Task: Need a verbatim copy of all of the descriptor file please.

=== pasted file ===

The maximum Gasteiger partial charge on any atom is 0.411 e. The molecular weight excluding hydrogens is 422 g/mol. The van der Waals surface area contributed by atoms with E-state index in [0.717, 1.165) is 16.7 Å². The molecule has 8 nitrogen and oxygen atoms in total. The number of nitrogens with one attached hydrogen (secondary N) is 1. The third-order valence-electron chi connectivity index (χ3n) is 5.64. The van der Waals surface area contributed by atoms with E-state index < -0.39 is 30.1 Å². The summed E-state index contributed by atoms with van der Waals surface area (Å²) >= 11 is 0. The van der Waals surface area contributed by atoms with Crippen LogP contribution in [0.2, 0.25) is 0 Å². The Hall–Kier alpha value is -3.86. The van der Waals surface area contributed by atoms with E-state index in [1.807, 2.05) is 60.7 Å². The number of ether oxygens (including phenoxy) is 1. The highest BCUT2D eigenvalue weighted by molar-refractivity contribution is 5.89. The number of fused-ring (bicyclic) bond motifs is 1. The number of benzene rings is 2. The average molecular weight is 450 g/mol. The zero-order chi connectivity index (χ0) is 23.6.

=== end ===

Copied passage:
The maximum Gasteiger partial charge on any atom is 0.411 e. The molecular weight excluding hydrogens is 422 g/mol. The van der Waals surface area contributed by atoms with E-state index in [0.717, 1.165) is 16.7 Å². The molecule has 8 nitrogen and oxygen atoms in total. The number of nitrogens with one attached hydrogen (secondary N) is 1. The third-order valence-electron chi connectivity index (χ3n) is 5.64. The van der Waals surface area contributed by atoms with E-state index < -0.39 is 30.1 Å². The summed E-state index contributed by atoms with van der Waals surface area (Å²) >= 11 is 0. The van der Waals surface area contributed by atoms with Crippen LogP contribution in [0.2, 0.25) is 0 Å². The Hall–Kier alpha value is -3.86. The van der Waals surface area contributed by atoms with E-state index in [1.807, 2.05) is 60.7 Å². The number of ether oxygens (including phenoxy) is 1. The highest BCUT2D eigenvalue weighted by molar-refractivity contribution is 5.89. The number of fused-ring (bicyclic) bond motifs is 1. The number of benzene rings is 2. The average molecular weight is 450 g/mol. The zero-order chi connectivity index (χ0) is 23.6.